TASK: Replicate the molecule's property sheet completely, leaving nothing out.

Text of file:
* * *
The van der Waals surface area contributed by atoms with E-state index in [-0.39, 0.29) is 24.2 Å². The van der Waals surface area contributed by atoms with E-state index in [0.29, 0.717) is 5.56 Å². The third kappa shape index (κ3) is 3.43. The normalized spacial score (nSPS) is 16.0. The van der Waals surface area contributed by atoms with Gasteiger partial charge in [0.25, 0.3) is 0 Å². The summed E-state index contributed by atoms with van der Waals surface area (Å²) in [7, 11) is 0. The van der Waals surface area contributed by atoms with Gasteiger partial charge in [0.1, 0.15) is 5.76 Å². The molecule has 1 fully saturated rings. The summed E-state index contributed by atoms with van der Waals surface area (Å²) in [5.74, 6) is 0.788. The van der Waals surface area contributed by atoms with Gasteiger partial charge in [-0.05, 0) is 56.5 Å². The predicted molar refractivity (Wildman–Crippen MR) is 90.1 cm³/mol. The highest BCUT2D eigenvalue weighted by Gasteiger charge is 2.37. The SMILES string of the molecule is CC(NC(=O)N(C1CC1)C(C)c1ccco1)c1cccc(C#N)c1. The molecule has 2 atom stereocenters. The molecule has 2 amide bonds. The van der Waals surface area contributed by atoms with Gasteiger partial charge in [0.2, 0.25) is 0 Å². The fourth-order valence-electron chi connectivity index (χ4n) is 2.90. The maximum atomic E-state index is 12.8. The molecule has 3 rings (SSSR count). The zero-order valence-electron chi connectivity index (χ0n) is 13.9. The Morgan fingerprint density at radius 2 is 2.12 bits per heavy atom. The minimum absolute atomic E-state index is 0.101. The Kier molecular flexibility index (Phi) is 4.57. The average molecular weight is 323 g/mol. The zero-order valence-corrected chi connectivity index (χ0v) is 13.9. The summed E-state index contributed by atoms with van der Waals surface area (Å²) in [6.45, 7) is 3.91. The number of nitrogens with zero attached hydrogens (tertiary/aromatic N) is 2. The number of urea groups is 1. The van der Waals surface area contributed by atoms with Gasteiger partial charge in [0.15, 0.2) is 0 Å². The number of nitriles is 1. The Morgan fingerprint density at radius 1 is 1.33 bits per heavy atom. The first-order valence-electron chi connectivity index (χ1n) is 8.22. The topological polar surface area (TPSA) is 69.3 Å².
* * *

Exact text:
The van der Waals surface area contributed by atoms with E-state index in [-0.39, 0.29) is 24.2 Å². The van der Waals surface area contributed by atoms with E-state index in [0.29, 0.717) is 5.56 Å². The third kappa shape index (κ3) is 3.43. The normalized spacial score (nSPS) is 16.0. The van der Waals surface area contributed by atoms with Gasteiger partial charge in [0.25, 0.3) is 0 Å². The summed E-state index contributed by atoms with van der Waals surface area (Å²) in [7, 11) is 0. The van der Waals surface area contributed by atoms with Gasteiger partial charge in [0.1, 0.15) is 5.76 Å². The molecule has 1 fully saturated rings. The summed E-state index contributed by atoms with van der Waals surface area (Å²) in [5.74, 6) is 0.788. The van der Waals surface area contributed by atoms with Gasteiger partial charge in [-0.05, 0) is 56.5 Å². The predicted molar refractivity (Wildman–Crippen MR) is 90.1 cm³/mol. The highest BCUT2D eigenvalue weighted by Gasteiger charge is 2.37. The SMILES string of the molecule is CC(NC(=O)N(C1CC1)C(C)c1ccco1)c1cccc(C#N)c1. The molecule has 2 atom stereocenters. The molecule has 2 amide bonds. The van der Waals surface area contributed by atoms with Gasteiger partial charge in [0.2, 0.25) is 0 Å². The fourth-order valence-electron chi connectivity index (χ4n) is 2.90. The maximum atomic E-state index is 12.8. The molecule has 3 rings (SSSR count). The zero-order valence-electron chi connectivity index (χ0n) is 13.9. The Morgan fingerprint density at radius 2 is 2.12 bits per heavy atom. The minimum absolute atomic E-state index is 0.101. The Kier molecular flexibility index (Phi) is 4.57. The average molecular weight is 323 g/mol. The zero-order valence-corrected chi connectivity index (χ0v) is 13.9. The summed E-state index contributed by atoms with van der Waals surface area (Å²) in [6.45, 7) is 3.91. The number of nitrogens with zero attached hydrogens (tertiary/aromatic N) is 2. The number of urea groups is 1. The van der Waals surface area contributed by atoms with Gasteiger partial charge in [0.15, 0.2) is 0 Å². The number of nitriles is 1. The Morgan fingerprint density at radius 1 is 1.33 bits per heavy atom. The first-order valence-electron chi connectivity index (χ1n) is 8.22. The topological polar surface area (TPSA) is 69.3 Å².